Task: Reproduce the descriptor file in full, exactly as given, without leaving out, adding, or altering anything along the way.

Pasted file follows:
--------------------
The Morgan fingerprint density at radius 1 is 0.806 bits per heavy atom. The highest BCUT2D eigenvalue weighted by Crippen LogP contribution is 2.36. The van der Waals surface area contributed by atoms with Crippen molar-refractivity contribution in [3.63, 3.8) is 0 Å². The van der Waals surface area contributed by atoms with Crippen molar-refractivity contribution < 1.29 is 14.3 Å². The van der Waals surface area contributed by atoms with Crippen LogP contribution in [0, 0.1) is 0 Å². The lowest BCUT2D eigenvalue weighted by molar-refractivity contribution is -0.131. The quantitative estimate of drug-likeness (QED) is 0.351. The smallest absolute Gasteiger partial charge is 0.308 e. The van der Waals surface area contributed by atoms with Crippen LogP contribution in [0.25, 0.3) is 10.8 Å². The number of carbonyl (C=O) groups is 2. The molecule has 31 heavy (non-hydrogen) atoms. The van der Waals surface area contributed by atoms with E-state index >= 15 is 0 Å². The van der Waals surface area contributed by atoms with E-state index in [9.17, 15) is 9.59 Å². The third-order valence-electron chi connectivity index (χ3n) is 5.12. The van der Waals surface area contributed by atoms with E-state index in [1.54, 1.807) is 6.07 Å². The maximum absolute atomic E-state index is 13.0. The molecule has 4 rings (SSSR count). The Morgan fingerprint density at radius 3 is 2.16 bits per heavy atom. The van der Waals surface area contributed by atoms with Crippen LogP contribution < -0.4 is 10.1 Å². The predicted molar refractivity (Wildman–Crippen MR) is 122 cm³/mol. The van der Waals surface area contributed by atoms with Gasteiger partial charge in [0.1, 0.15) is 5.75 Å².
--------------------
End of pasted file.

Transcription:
The Morgan fingerprint density at radius 1 is 0.806 bits per heavy atom. The highest BCUT2D eigenvalue weighted by Crippen LogP contribution is 2.36. The van der Waals surface area contributed by atoms with Crippen molar-refractivity contribution in [3.63, 3.8) is 0 Å². The van der Waals surface area contributed by atoms with Crippen molar-refractivity contribution < 1.29 is 14.3 Å². The van der Waals surface area contributed by atoms with Crippen LogP contribution in [0, 0.1) is 0 Å². The lowest BCUT2D eigenvalue weighted by molar-refractivity contribution is -0.131. The quantitative estimate of drug-likeness (QED) is 0.351. The smallest absolute Gasteiger partial charge is 0.308 e. The van der Waals surface area contributed by atoms with Crippen LogP contribution in [0.25, 0.3) is 10.8 Å². The number of carbonyl (C=O) groups is 2. The molecule has 31 heavy (non-hydrogen) atoms. The van der Waals surface area contributed by atoms with E-state index >= 15 is 0 Å². The van der Waals surface area contributed by atoms with E-state index in [9.17, 15) is 9.59 Å². The third-order valence-electron chi connectivity index (χ3n) is 5.12. The van der Waals surface area contributed by atoms with E-state index in [1.54, 1.807) is 6.07 Å². The maximum absolute atomic E-state index is 13.0. The molecule has 4 rings (SSSR count). The Morgan fingerprint density at radius 3 is 2.16 bits per heavy atom. The van der Waals surface area contributed by atoms with Crippen LogP contribution < -0.4 is 10.1 Å². The predicted molar refractivity (Wildman–Crippen MR) is 122 cm³/mol. The van der Waals surface area contributed by atoms with Gasteiger partial charge in [0.1, 0.15) is 5.75 Å².